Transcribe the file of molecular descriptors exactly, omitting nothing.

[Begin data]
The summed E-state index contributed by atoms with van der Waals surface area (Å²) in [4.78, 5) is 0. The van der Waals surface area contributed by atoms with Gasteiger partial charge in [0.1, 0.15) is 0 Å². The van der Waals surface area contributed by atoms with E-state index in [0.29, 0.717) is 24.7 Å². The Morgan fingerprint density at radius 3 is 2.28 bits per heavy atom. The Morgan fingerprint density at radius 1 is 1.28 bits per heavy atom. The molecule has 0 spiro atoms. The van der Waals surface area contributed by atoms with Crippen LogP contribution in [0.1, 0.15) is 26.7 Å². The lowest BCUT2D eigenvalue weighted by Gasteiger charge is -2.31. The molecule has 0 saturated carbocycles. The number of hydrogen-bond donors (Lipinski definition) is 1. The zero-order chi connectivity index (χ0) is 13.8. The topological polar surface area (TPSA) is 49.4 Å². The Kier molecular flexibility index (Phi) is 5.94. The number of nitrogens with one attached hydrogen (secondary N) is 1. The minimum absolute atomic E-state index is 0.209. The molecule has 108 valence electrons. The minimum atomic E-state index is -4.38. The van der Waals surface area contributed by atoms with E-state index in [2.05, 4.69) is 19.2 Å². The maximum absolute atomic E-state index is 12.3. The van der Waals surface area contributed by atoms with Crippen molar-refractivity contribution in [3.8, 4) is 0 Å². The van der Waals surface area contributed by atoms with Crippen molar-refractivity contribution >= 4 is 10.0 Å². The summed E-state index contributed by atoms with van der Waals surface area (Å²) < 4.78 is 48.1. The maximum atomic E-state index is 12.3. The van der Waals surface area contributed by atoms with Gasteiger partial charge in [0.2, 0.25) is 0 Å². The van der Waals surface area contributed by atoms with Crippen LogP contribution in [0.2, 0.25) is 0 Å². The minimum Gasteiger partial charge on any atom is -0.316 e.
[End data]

The summed E-state index contributed by atoms with van der Waals surface area (Å²) in [4.78, 5) is 0. The van der Waals surface area contributed by atoms with Gasteiger partial charge in [0.1, 0.15) is 0 Å². The van der Waals surface area contributed by atoms with E-state index in [0.29, 0.717) is 24.7 Å². The Morgan fingerprint density at radius 3 is 2.28 bits per heavy atom. The Morgan fingerprint density at radius 1 is 1.28 bits per heavy atom. The molecule has 0 spiro atoms. The van der Waals surface area contributed by atoms with Crippen LogP contribution in [0.1, 0.15) is 26.7 Å². The lowest BCUT2D eigenvalue weighted by Gasteiger charge is -2.31. The molecule has 0 saturated carbocycles. The number of hydrogen-bond donors (Lipinski definition) is 1. The zero-order chi connectivity index (χ0) is 13.8. The topological polar surface area (TPSA) is 49.4 Å². The Kier molecular flexibility index (Phi) is 5.94. The number of nitrogens with one attached hydrogen (secondary N) is 1. The minimum absolute atomic E-state index is 0.209. The molecule has 108 valence electrons. The minimum atomic E-state index is -4.38. The van der Waals surface area contributed by atoms with E-state index in [2.05, 4.69) is 19.2 Å². The maximum absolute atomic E-state index is 12.3. The van der Waals surface area contributed by atoms with Crippen molar-refractivity contribution in [3.8, 4) is 0 Å². The van der Waals surface area contributed by atoms with Crippen molar-refractivity contribution >= 4 is 10.0 Å². The summed E-state index contributed by atoms with van der Waals surface area (Å²) < 4.78 is 48.1. The maximum atomic E-state index is 12.3. The van der Waals surface area contributed by atoms with Gasteiger partial charge in [0.2, 0.25) is 0 Å². The van der Waals surface area contributed by atoms with Crippen LogP contribution in [0.2, 0.25) is 0 Å². The minimum Gasteiger partial charge on any atom is -0.316 e.